Google’s Reckless “Dragonfly” Project Will Strengthen Authoritarianism in China
In 2010, Google announced that it would cease offering censored search and news services in China, as it could no longer tolerate the Chinese government’s attempts to suppress information or spy on human rights activists through its services. Unfortunately, it seems that the company has more recently had a change of heart.
In August, documents were leaked detailing a new project from Google codenamed “Dragonfly” to bring back search and news services that complied with China’s burdensome censorship requirements. If launched, Google would join Yahoo, Bing, and several domestic search engines in presenting a view of the Internet carefully restricted by the ruling Communist party. The revelation immediately spurred a coalition of 14 human rights groups to condemn the plan. Many employees have urged the company to drop the project, both in an internal letter and in a public statement issued in late November.
Not all Google employees oppose Dragonfly, however. In another letter, the signatories argue that Dragonfly fits in with Google’s broader mission of organizing the world’s information and making it accessible and useful. While the letter acknowledges the human rights concerns at issue, it offers no specific solutions.
Access to information is critical for a free and prospering society, and China’s censorship laws heavily undermine that access. Any internet company looking to do business in China will need to block content related to a long and ever-growing list of forbidden keywords including “human rights,” “anticommunism,” and “Tiananmen Square,” along with entire publications like the New York Times and the Wall Street Journal. If Google truly plans to stay true to its stated goal of making the world’s information more accessible, it can’t allow itself to be used as a tool to suppress basic facts of history.
Dragonfly presents a danger not just in the information it hides, but in the information it collects as well. The Chinese government is known for its expansive surveillance over its population. Due to regulations over data storage and compliance with government data requests, there are serious concerns that the vast data Google collects about its users will only further feed the government’s efforts to spy on dissidents. Because search histories would be linked to users, the Chinese government could easily target those who seek out forbidden information.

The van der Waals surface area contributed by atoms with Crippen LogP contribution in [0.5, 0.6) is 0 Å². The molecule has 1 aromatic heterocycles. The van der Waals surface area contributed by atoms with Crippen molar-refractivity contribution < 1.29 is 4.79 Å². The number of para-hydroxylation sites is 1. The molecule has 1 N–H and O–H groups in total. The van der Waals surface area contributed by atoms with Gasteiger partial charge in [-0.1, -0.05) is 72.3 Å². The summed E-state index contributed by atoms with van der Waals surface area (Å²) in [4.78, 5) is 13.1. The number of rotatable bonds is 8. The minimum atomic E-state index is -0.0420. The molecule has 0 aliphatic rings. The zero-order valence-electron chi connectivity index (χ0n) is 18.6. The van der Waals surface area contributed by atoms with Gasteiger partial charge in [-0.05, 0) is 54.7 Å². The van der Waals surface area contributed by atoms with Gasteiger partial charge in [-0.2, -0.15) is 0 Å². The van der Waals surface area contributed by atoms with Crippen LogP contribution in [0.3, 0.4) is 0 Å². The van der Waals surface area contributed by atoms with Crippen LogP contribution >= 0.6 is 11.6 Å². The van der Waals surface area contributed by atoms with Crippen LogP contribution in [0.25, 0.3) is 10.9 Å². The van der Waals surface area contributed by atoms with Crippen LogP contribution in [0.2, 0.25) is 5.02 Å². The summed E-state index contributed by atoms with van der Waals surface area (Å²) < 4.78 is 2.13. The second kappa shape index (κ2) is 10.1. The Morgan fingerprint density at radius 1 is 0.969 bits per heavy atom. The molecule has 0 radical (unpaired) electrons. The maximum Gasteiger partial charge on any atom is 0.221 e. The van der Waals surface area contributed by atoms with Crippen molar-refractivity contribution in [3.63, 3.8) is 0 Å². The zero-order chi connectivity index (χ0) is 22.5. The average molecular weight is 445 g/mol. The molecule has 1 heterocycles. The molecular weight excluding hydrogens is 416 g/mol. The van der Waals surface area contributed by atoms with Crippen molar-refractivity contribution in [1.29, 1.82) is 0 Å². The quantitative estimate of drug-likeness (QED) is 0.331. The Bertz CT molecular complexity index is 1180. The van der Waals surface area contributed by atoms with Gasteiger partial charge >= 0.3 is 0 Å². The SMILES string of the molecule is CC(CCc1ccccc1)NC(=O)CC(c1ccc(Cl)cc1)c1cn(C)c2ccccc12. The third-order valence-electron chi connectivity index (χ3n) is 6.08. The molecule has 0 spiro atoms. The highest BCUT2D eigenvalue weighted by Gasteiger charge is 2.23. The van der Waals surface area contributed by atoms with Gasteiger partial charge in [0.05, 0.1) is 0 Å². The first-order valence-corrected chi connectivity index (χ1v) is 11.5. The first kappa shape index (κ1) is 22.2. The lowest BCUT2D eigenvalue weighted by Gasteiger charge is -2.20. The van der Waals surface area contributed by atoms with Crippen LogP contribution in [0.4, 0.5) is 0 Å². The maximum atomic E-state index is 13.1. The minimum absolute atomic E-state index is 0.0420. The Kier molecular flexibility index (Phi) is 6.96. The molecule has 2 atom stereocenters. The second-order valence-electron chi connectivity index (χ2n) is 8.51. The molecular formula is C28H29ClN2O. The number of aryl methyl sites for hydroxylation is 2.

When Google shut down many of its Chinese services in 2010, it noted that a major motivating factor had been the cyber attacks targeting the accounts of Chinese human rights advocates. Now, however, Google seems much less concerned with the privacy of its users. According to an in-depth report from the Intercept, multiple former and current employees claim that the teams responsible for evaluating the privacy and security of their products have been shut out of Dragonfly. A report from the privacy team concluded that Google would be expected to be a part of the Chinese government’s surveillance apparatus and would be less able to push back against Chinese demands for data than they are in the US and Europe. However, the project’s leadership consistently stonewalled attempts to raise these issues.
It’s not too late for Google to change course. According to CEO Sundar Pichai, Dragonfly is still in an early experimental phase (although the Intercept reports that staff had been told to prepare for an early 2019 launch). While expanding access to information is an important goal, attempting to do so at the cost of being a tool for censorship and surveillance will ultimately do more harm than good to the people of China. Whatever information to which they gain access will be seen through the distorted lense of the regime’s blacklist, and Google’s cavalier attitude toward privacy will endanger anyone fighting for a more free China.